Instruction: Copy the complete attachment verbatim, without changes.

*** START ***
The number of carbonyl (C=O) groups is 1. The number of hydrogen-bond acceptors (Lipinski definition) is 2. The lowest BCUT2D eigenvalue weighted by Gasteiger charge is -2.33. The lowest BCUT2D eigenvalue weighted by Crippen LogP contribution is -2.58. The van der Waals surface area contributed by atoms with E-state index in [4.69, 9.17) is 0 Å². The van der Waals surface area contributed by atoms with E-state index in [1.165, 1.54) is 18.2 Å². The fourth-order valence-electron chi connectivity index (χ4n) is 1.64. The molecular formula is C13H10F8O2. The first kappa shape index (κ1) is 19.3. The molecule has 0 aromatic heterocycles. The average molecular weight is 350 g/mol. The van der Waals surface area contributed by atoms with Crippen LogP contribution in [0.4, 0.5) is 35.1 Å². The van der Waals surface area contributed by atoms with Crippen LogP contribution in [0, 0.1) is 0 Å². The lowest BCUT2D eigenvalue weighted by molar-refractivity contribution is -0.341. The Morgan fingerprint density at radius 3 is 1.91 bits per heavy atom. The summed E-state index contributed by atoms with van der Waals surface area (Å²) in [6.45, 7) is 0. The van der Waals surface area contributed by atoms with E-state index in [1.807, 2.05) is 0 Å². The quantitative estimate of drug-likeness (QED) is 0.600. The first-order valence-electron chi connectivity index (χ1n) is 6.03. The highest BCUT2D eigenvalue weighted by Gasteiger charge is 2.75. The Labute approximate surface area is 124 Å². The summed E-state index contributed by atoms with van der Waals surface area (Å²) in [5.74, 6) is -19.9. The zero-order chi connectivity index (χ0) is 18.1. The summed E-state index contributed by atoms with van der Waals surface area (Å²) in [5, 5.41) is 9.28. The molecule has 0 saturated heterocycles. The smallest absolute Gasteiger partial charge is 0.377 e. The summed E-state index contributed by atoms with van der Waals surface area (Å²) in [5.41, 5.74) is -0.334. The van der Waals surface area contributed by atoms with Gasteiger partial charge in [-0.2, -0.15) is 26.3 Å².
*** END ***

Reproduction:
The number of carbonyl (C=O) groups is 1. The number of hydrogen-bond acceptors (Lipinski definition) is 2. The lowest BCUT2D eigenvalue weighted by Gasteiger charge is -2.33. The lowest BCUT2D eigenvalue weighted by Crippen LogP contribution is -2.58. The van der Waals surface area contributed by atoms with E-state index in [4.69, 9.17) is 0 Å². The van der Waals surface area contributed by atoms with E-state index in [1.165, 1.54) is 18.2 Å². The fourth-order valence-electron chi connectivity index (χ4n) is 1.64. The molecular formula is C13H10F8O2. The first kappa shape index (κ1) is 19.3. The molecule has 0 aromatic heterocycles. The average molecular weight is 350 g/mol. The van der Waals surface area contributed by atoms with Crippen LogP contribution in [0.4, 0.5) is 35.1 Å². The van der Waals surface area contributed by atoms with Crippen LogP contribution in [0, 0.1) is 0 Å². The lowest BCUT2D eigenvalue weighted by molar-refractivity contribution is -0.341. The Morgan fingerprint density at radius 3 is 1.91 bits per heavy atom. The summed E-state index contributed by atoms with van der Waals surface area (Å²) in [6.45, 7) is 0. The van der Waals surface area contributed by atoms with E-state index in [1.807, 2.05) is 0 Å². The quantitative estimate of drug-likeness (QED) is 0.600. The first-order valence-electron chi connectivity index (χ1n) is 6.03. The highest BCUT2D eigenvalue weighted by Gasteiger charge is 2.75. The Labute approximate surface area is 124 Å². The summed E-state index contributed by atoms with van der Waals surface area (Å²) in [5.74, 6) is -19.9. The zero-order chi connectivity index (χ0) is 18.1. The summed E-state index contributed by atoms with van der Waals surface area (Å²) in [5, 5.41) is 9.28. The molecule has 0 saturated heterocycles. The smallest absolute Gasteiger partial charge is 0.377 e. The summed E-state index contributed by atoms with van der Waals surface area (Å²) in [5.41, 5.74) is -0.334. The van der Waals surface area contributed by atoms with Gasteiger partial charge in [-0.2, -0.15) is 26.3 Å².